Critics’ Picks

  • View of “Ruth Beraha: We will name her Tempest,” 2022.

    View of “Ruth Beraha: We will name her Tempest,” 2022.

    Venice

    Ruth Beraha

    AplusA
    Calle Malipiero San Marco 3073
    April 6–July 16, 2022

    An elegant iron architectural framework carves out a domelike space within the entry room of Ruth Beraha’s solo show “We will name her Tempest.” Inside it, an armature of four megaphones hangs low, like a chandelier in a mosque. “Are you looking at me?” a somber voice repeats from the speakers. The query is occasionally interspersed by the hiss of another phrase, this time in French: “Il me fout le mauvais eoil” (You have put a curse on me). Like a thrown stone sending ripples through a pond, the installation R.U.? (self-portrait) (all works 2022) leaves the viewers with a vague sense of paranoia that continues to spread as one delves further into the exhibition. On the upper floor, the installation Anthema centers on an iron sculpture evocative of a minimalist pulpit. Surrounding it is a set of standing speakers that blast a recording of a male choir performing a song whose lyrics question our faith in representation: “Se non vedo non credo/ l’immagine è un inganno” (I’ll believe it when I see it / The image is a lie.)

    Within this mystical environment, an untitled trio of alabaster forms offers a vision of the future, starting with a pure white egg balanced on a stiltlike iron pedestal. A second egg bulges slightly outward at either side, while the delicate silhouettes of four pregnant women protrude at even intervals from the third egg’s surface. Though the soft shapes dangle the promise of regeneration, the progression also has the menacing air of what Jude Ellison S. Doyle called the “monstrous feminine.” But here we shall call it Tempest.

    Translated from Italian by Marguerite Shore.

     

  • Sabine Weiss, Porte de Saint-Cloud, Parigi, Francia, 1950, black-and-white photograph.

    Sabine Weiss, Porte de Saint-Cloud, Parigi, Francia, 1950, black-and-white photograph.

    Venice

    Sabine Weiss

    Casa dei Tre Oci
    Giudecca 43
    March 11–October 23, 2022

    When she died this past December at ninety-seven, Sabine Weiss was hailed as the last of the humanists. She also remains among the least well-known, despite a long and varied career. The French-Swiss photographer got her start as an apprentice to Willy Maywald in Paris, and, after signing with the Rapho agency in 1952, shot editorial and advertising for magazines like Vogue, Holiday, and Life. After the workday, Weiss wandered the rundown postwar streets, photographing the people she encountered (three such photos were included in 1955’s “Family of Man”). By the 1970s, she could afford to devote herself more fully to her own artistic practice, traveling extensively in Europe, Egypt, India, and further afield.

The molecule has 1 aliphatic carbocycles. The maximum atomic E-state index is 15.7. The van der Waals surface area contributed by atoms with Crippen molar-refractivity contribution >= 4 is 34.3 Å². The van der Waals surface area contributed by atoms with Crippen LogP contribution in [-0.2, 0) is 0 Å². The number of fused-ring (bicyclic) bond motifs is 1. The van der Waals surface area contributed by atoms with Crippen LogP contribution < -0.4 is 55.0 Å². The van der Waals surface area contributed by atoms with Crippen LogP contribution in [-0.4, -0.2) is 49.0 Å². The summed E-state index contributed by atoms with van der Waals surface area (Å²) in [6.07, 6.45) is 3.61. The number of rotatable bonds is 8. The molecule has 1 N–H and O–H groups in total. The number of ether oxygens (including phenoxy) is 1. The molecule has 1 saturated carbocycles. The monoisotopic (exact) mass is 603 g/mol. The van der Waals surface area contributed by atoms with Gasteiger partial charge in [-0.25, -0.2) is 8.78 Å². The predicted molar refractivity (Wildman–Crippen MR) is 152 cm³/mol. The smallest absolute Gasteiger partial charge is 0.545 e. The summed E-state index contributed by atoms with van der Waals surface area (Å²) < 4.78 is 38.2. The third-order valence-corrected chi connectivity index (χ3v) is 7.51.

Weiss’s work displays an aesthetic refinement that reflects her grounding not, like the other humanists, in the male-dominated field of photojournalism, but rather in fashion and advertising, areas long overlooked by museums. In this show, some two-hundred compositions let us see how Weiss’s street photography is a grittier mirror image of her commercial work, the “real” version of the ideal subjects she mythologized while on assignment: instead of giggling babies (a specialty), Spanish street urchins; instead of beautified models, dancing Roma girls. Her style is marked less by the “poetry of the instant” insisted on by the show’s title and more by a kind of painterly composition that recalls Walker Evans, André Kertész, and even the hazy elegance of Brassaï. Suspicions of voyeurism—perhaps an inevitability when poverty, urban childhood, ugliness, and isolation are your themes—fall away when considering the subversive dignity of Weiss’s unfailingly beautiful images. Her 1952 sequence of photographs of elderly “aliénées” (mentally ill women), for example, are of a piece with her famous portraits of Giacometti and Françoise Sagan. We always feel the capacious humanity not only of the people in the pictures, but also of the person behind the lens.